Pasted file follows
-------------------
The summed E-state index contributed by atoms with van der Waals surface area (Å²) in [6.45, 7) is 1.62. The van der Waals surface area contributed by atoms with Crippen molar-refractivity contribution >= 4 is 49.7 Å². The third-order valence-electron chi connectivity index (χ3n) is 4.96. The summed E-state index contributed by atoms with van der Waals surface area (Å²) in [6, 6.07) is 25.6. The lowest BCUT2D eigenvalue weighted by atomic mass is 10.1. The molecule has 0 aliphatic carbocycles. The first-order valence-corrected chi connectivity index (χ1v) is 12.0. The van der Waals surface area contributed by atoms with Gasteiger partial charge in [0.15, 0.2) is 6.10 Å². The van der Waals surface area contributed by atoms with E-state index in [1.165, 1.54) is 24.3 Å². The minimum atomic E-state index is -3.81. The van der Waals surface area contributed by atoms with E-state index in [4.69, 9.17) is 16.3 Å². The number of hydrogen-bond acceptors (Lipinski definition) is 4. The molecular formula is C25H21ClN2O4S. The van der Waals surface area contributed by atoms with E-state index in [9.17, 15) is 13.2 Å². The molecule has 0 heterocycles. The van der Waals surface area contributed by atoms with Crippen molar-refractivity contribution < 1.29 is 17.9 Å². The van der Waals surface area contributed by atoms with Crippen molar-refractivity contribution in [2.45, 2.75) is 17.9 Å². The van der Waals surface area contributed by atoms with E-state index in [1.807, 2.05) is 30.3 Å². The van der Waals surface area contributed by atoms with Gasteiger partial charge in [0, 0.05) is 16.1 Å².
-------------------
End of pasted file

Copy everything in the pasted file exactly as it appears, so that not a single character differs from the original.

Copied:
The summed E-state index contributed by atoms with van der Waals surface area (Å²) in [6.45, 7) is 1.62. The van der Waals surface area contributed by atoms with Crippen molar-refractivity contribution >= 4 is 49.7 Å². The third-order valence-electron chi connectivity index (χ3n) is 4.96. The summed E-state index contributed by atoms with van der Waals surface area (Å²) in [6, 6.07) is 25.6. The lowest BCUT2D eigenvalue weighted by atomic mass is 10.1. The molecule has 0 aliphatic carbocycles. The first-order valence-corrected chi connectivity index (χ1v) is 12.0. The van der Waals surface area contributed by atoms with Gasteiger partial charge in [0.15, 0.2) is 6.10 Å². The van der Waals surface area contributed by atoms with E-state index in [1.165, 1.54) is 24.3 Å². The minimum atomic E-state index is -3.81. The van der Waals surface area contributed by atoms with E-state index in [4.69, 9.17) is 16.3 Å². The number of hydrogen-bond acceptors (Lipinski definition) is 4. The molecular formula is C25H21ClN2O4S. The van der Waals surface area contributed by atoms with E-state index in [9.17, 15) is 13.2 Å². The molecule has 0 heterocycles. The van der Waals surface area contributed by atoms with Crippen molar-refractivity contribution < 1.29 is 17.9 Å². The van der Waals surface area contributed by atoms with Crippen molar-refractivity contribution in [2.45, 2.75) is 17.9 Å². The van der Waals surface area contributed by atoms with E-state index in [1.807, 2.05) is 30.3 Å². The van der Waals surface area contributed by atoms with Gasteiger partial charge in [0, 0.05) is 16.1 Å².